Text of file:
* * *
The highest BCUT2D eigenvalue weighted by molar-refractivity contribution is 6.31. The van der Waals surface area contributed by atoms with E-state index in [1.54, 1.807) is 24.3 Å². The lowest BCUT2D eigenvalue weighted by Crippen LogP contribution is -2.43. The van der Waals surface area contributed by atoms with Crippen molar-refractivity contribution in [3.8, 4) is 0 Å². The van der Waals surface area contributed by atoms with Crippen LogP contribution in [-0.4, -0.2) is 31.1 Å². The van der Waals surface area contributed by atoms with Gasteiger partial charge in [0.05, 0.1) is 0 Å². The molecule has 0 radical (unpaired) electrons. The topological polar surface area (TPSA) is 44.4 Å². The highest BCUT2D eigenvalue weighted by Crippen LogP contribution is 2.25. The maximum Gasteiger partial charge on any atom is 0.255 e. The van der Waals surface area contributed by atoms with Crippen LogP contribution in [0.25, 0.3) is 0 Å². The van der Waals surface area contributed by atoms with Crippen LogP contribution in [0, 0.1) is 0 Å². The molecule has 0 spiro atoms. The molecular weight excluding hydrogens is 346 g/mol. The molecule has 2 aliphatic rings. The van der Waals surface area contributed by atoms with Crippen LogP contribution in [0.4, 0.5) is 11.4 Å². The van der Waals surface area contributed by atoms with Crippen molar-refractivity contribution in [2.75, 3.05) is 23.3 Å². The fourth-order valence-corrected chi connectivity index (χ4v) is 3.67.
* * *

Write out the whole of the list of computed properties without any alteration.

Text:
The highest BCUT2D eigenvalue weighted by molar-refractivity contribution is 6.31. The van der Waals surface area contributed by atoms with E-state index in [1.54, 1.807) is 24.3 Å². The lowest BCUT2D eigenvalue weighted by Crippen LogP contribution is -2.43. The van der Waals surface area contributed by atoms with Crippen molar-refractivity contribution in [3.8, 4) is 0 Å². The van der Waals surface area contributed by atoms with Crippen LogP contribution in [-0.4, -0.2) is 31.1 Å². The van der Waals surface area contributed by atoms with Gasteiger partial charge in [0.05, 0.1) is 0 Å². The molecule has 0 radical (unpaired) electrons. The topological polar surface area (TPSA) is 44.4 Å². The highest BCUT2D eigenvalue weighted by Crippen LogP contribution is 2.25. The maximum Gasteiger partial charge on any atom is 0.255 e. The van der Waals surface area contributed by atoms with Crippen LogP contribution in [0.25, 0.3) is 0 Å². The van der Waals surface area contributed by atoms with Crippen LogP contribution in [0, 0.1) is 0 Å². The molecule has 0 spiro atoms. The molecular weight excluding hydrogens is 346 g/mol. The molecule has 2 aliphatic rings. The van der Waals surface area contributed by atoms with Crippen LogP contribution in [0.4, 0.5) is 11.4 Å². The van der Waals surface area contributed by atoms with Crippen molar-refractivity contribution in [2.75, 3.05) is 23.3 Å². The fourth-order valence-corrected chi connectivity index (χ4v) is 3.67.